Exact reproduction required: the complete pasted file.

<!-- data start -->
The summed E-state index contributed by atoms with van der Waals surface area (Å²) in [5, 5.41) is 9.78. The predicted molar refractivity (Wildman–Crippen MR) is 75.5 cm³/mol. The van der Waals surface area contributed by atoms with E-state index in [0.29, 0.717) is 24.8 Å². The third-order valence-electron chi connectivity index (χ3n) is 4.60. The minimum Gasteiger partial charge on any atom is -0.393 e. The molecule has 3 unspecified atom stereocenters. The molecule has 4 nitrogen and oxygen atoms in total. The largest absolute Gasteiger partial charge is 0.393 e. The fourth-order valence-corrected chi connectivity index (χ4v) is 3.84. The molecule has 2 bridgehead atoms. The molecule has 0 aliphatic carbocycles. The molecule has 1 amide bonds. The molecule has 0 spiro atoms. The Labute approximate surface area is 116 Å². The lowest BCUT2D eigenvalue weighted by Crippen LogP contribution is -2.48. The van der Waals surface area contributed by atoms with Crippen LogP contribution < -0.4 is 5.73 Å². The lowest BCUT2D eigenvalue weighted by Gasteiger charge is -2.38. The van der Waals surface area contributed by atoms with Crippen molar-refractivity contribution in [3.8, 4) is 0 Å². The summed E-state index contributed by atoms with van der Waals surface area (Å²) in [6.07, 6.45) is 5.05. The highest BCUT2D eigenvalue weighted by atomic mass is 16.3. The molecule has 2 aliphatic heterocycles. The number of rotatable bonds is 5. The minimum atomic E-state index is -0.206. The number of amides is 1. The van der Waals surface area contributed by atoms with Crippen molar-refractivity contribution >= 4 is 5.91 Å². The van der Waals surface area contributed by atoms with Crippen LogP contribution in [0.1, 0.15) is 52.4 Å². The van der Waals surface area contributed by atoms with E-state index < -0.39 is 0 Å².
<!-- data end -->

The summed E-state index contributed by atoms with van der Waals surface area (Å²) in [5, 5.41) is 9.78. The predicted molar refractivity (Wildman–Crippen MR) is 75.5 cm³/mol. The van der Waals surface area contributed by atoms with E-state index in [0.29, 0.717) is 24.8 Å². The third-order valence-electron chi connectivity index (χ3n) is 4.60. The minimum Gasteiger partial charge on any atom is -0.393 e. The molecule has 3 unspecified atom stereocenters. The molecule has 4 nitrogen and oxygen atoms in total. The largest absolute Gasteiger partial charge is 0.393 e. The fourth-order valence-corrected chi connectivity index (χ4v) is 3.84. The molecule has 2 bridgehead atoms. The molecule has 0 aliphatic carbocycles. The molecule has 1 amide bonds. The molecule has 0 spiro atoms. The Labute approximate surface area is 116 Å². The lowest BCUT2D eigenvalue weighted by Crippen LogP contribution is -2.48. The van der Waals surface area contributed by atoms with Crippen LogP contribution < -0.4 is 5.73 Å². The lowest BCUT2D eigenvalue weighted by Gasteiger charge is -2.38. The van der Waals surface area contributed by atoms with Crippen molar-refractivity contribution in [3.8, 4) is 0 Å². The summed E-state index contributed by atoms with van der Waals surface area (Å²) in [6.07, 6.45) is 5.05. The highest BCUT2D eigenvalue weighted by atomic mass is 16.3. The molecule has 2 aliphatic heterocycles. The number of rotatable bonds is 5. The minimum atomic E-state index is -0.206. The number of amides is 1. The van der Waals surface area contributed by atoms with Crippen molar-refractivity contribution >= 4 is 5.91 Å². The van der Waals surface area contributed by atoms with Crippen LogP contribution in [0.1, 0.15) is 52.4 Å². The van der Waals surface area contributed by atoms with E-state index < -0.39 is 0 Å².